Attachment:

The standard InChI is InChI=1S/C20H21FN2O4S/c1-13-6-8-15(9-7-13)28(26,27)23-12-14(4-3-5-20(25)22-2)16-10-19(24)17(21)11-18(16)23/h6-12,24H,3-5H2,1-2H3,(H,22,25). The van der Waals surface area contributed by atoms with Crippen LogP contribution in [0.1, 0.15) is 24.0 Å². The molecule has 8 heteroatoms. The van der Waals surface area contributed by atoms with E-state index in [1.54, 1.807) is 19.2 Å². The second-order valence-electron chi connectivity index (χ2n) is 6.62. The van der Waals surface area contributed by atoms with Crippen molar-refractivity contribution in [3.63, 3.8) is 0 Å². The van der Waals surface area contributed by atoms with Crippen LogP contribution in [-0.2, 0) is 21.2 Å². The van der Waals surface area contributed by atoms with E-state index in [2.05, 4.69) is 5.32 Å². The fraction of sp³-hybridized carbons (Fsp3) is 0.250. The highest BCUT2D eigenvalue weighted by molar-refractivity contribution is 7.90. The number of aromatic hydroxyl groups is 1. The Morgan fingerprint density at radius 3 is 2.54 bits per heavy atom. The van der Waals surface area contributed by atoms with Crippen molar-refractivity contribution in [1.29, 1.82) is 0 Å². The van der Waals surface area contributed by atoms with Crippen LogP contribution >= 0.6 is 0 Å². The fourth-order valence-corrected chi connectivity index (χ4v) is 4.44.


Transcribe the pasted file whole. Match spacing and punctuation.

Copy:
The standard InChI is InChI=1S/C20H21FN2O4S/c1-13-6-8-15(9-7-13)28(26,27)23-12-14(4-3-5-20(25)22-2)16-10-19(24)17(21)11-18(16)23/h6-12,24H,3-5H2,1-2H3,(H,22,25). The van der Waals surface area contributed by atoms with Crippen LogP contribution in [0.1, 0.15) is 24.0 Å². The molecule has 8 heteroatoms. The van der Waals surface area contributed by atoms with E-state index in [1.54, 1.807) is 19.2 Å². The second-order valence-electron chi connectivity index (χ2n) is 6.62. The van der Waals surface area contributed by atoms with Crippen molar-refractivity contribution in [3.63, 3.8) is 0 Å². The van der Waals surface area contributed by atoms with Crippen LogP contribution in [-0.2, 0) is 21.2 Å². The van der Waals surface area contributed by atoms with E-state index in [2.05, 4.69) is 5.32 Å². The fraction of sp³-hybridized carbons (Fsp3) is 0.250. The highest BCUT2D eigenvalue weighted by molar-refractivity contribution is 7.90. The number of aromatic hydroxyl groups is 1. The Morgan fingerprint density at radius 3 is 2.54 bits per heavy atom. The van der Waals surface area contributed by atoms with Crippen molar-refractivity contribution in [1.29, 1.82) is 0 Å². The van der Waals surface area contributed by atoms with Crippen LogP contribution >= 0.6 is 0 Å². The fourth-order valence-corrected chi connectivity index (χ4v) is 4.44.